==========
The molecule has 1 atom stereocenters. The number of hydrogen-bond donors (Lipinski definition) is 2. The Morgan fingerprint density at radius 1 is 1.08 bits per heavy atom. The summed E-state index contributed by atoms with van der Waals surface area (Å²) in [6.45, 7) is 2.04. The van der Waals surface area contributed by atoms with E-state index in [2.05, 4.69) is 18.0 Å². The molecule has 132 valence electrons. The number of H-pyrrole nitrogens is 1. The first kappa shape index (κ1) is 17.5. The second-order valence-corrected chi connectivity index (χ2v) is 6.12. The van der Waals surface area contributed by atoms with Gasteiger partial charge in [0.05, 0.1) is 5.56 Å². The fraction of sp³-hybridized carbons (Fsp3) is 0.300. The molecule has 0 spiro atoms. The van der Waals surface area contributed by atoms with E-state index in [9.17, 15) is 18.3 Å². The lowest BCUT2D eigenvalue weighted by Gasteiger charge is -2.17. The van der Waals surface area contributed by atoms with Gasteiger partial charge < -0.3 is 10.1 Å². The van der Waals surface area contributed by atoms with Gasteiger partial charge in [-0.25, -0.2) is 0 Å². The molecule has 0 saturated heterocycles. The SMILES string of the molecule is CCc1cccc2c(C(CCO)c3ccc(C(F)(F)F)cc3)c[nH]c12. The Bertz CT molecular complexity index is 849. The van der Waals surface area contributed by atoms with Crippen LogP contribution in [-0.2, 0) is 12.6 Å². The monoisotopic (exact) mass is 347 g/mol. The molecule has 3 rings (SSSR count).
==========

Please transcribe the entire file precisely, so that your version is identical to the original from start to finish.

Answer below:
The molecule has 1 atom stereocenters. The number of hydrogen-bond donors (Lipinski definition) is 2. The Morgan fingerprint density at radius 1 is 1.08 bits per heavy atom. The summed E-state index contributed by atoms with van der Waals surface area (Å²) in [6.45, 7) is 2.04. The van der Waals surface area contributed by atoms with E-state index in [2.05, 4.69) is 18.0 Å². The molecule has 132 valence electrons. The number of H-pyrrole nitrogens is 1. The first kappa shape index (κ1) is 17.5. The second-order valence-corrected chi connectivity index (χ2v) is 6.12. The van der Waals surface area contributed by atoms with Gasteiger partial charge in [0.05, 0.1) is 5.56 Å². The fraction of sp³-hybridized carbons (Fsp3) is 0.300. The molecule has 0 spiro atoms. The van der Waals surface area contributed by atoms with E-state index in [9.17, 15) is 18.3 Å². The lowest BCUT2D eigenvalue weighted by Gasteiger charge is -2.17. The van der Waals surface area contributed by atoms with Gasteiger partial charge < -0.3 is 10.1 Å². The van der Waals surface area contributed by atoms with Gasteiger partial charge in [-0.25, -0.2) is 0 Å². The molecule has 0 saturated heterocycles. The SMILES string of the molecule is CCc1cccc2c(C(CCO)c3ccc(C(F)(F)F)cc3)c[nH]c12. The Bertz CT molecular complexity index is 849. The van der Waals surface area contributed by atoms with Crippen LogP contribution in [-0.2, 0) is 12.6 Å². The monoisotopic (exact) mass is 347 g/mol. The molecule has 3 rings (SSSR count).